Reggae superstars from the island nation of Jamaica are not only helping Kauai recover from recent floods by sharing their uplifting message but also by donating a portion of concert proceeds to support flood relief.
Three-time Grammy Award nominees The Wailing Souls perform at the Kauai Veterans Center in Lihue today as part of their Skankin’ on da’ Rock Reggae Dance Party 2018. Coming from a small island community, the musicians are familiar with residents supporting each other during hard times.
“You just have to think positive at all times and know that pretty soon everything will get back to normal,” said founding band member and vocalist Lloyd “Bread” McDonald. “Just do the best you can, you know what I mean, help each other as much as possible.”
“I know there are some people who’s gonna be needing more help than the others,” he added. “Just come together and think positively.”
The legendary group will be performing with seven band members, including original vocalists Winston “Pipe” Matthews and McDonald, who started singing when they were in high school growing up in Trench Town.
“There was a lot of music going on,” McDonald said. “It was just a natural thing for life when we finished playing sports during the day, which was cricket or soccer. We’d just congregate into some old kitchens that nobody uses. So we guys just kinda took it as a rehearsal room. Everybody would just jam like a great big choir.”
Vocally trained by Bob Marley and the Wailers’ teacher, Joe Higgs, they worked with legendary reggae producers including Coxson Dodd of Studio One, Henry “Junjo” Lawes, Channel One Studios, Delroy Wright, Lloyd “King” Jammys, as well as recording several early tunes at Marley’s Tuff Gong Studio.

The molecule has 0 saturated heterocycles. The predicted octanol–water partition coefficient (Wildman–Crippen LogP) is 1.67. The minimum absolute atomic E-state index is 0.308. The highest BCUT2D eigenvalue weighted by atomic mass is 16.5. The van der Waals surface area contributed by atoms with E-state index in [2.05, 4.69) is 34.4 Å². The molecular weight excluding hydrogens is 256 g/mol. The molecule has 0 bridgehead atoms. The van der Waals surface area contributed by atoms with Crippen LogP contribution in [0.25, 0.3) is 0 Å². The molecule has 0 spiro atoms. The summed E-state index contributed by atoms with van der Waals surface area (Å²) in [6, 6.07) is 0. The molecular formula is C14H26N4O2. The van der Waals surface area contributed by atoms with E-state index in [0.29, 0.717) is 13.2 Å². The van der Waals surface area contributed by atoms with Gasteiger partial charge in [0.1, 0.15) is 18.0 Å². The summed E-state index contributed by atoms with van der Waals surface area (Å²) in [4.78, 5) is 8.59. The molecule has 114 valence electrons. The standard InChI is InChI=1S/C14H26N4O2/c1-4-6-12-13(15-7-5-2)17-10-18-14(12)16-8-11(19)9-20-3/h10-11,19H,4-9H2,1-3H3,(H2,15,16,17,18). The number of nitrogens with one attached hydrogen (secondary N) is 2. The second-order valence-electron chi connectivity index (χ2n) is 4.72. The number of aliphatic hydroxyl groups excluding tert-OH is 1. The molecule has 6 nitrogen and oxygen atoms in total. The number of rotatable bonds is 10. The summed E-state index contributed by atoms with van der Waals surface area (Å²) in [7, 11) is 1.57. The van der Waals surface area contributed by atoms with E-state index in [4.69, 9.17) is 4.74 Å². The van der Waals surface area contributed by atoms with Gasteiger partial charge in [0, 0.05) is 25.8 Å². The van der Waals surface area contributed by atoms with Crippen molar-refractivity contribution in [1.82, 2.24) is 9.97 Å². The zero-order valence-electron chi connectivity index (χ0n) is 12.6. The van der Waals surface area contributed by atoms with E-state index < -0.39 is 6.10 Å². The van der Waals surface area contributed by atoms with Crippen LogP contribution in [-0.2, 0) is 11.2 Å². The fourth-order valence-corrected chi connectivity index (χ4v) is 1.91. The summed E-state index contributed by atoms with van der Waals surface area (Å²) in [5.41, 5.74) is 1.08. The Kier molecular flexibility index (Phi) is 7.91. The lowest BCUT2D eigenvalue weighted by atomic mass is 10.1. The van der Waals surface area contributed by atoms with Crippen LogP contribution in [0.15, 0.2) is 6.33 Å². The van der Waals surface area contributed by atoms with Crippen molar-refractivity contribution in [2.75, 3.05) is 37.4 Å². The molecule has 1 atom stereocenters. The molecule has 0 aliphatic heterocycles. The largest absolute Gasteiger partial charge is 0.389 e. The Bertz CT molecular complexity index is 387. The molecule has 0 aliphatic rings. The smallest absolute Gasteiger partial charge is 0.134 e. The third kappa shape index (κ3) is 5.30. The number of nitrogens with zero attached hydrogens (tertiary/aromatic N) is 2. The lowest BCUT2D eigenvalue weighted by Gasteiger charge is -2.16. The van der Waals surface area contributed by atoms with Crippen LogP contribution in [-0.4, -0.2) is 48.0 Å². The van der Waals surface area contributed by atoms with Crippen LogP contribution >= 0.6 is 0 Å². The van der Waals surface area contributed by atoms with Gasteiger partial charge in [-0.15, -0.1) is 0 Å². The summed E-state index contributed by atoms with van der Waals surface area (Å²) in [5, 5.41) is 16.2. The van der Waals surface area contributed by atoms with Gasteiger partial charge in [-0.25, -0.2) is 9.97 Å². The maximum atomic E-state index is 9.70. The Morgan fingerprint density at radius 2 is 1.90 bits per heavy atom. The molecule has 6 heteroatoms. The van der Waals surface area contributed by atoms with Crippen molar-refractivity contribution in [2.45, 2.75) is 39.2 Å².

“Most of our songs are a message of hope, a message of peace and love and unity, cause that’s what we are, and our songs reflect that,” McDonald said. “We send a positive message at all time to people who are oppressed especially, to let them know hope is always there as long as you have life.”
Fusing their positive lyrics with harmonies of Motown roots and dancehall reggae, The Wailing Souls were featured in the Disney film “Cool Runnings” in 1993, and the soundtrack album was an international hit with sales worldwide.
When asked how he got his nickname “Bread” while growing up in Trench Town, McDonald said: “Somebody would dare you to do so and so…. I used to just love to say ‘Oh, that’s a piece of bread. The name just stuck from that.’”
The Wailing Souls have been part of the Trench Town reggae scene for decades, recording in Jamaica since the ’60s. They have recorded with Grammy-winning reggae legend Toots Hibbert (of Toots &the Maytals fame), five-time Grammy-winner Ziggy Marley, reggae’s most prolific and long-lasting production team Sly &Robbie, multiple Grammy-winner Cedella Marley, Grammy-winner Burning Spear, legendary British band UB40 and Hasidic rapper Matisyahu.
“I would just like to let the people of Kauai know we are coming and bringing a really meaningful brand of music and positive energetic vibes, especially with the flood,” McDonald said. “People need a lot of hope and uplifting of the spirit.”
The all-ages Blues Bear Hawaii Production takes place at Kauai Veterans Center with special guest Royal Lineage Sound with DJ Scott Benjamin and Willy Judah Burning Bush Reggae Band.
Doors open at KVC at 6 p.m., and the show begins at 7:30 p.m. General admission is $45, VIP-section table seating is $65. Ticket outlets include Kapaa’s Kauai Music &Sound, Hanalei Music &Strings, Lihue’s Scotty’s Music, Koloa’s Progressive Expressions, and Hanapepe’s Bad Hats and Jacqueline On Kauai.
Info: (808) 896-4845, www.bluesbearhawaii.com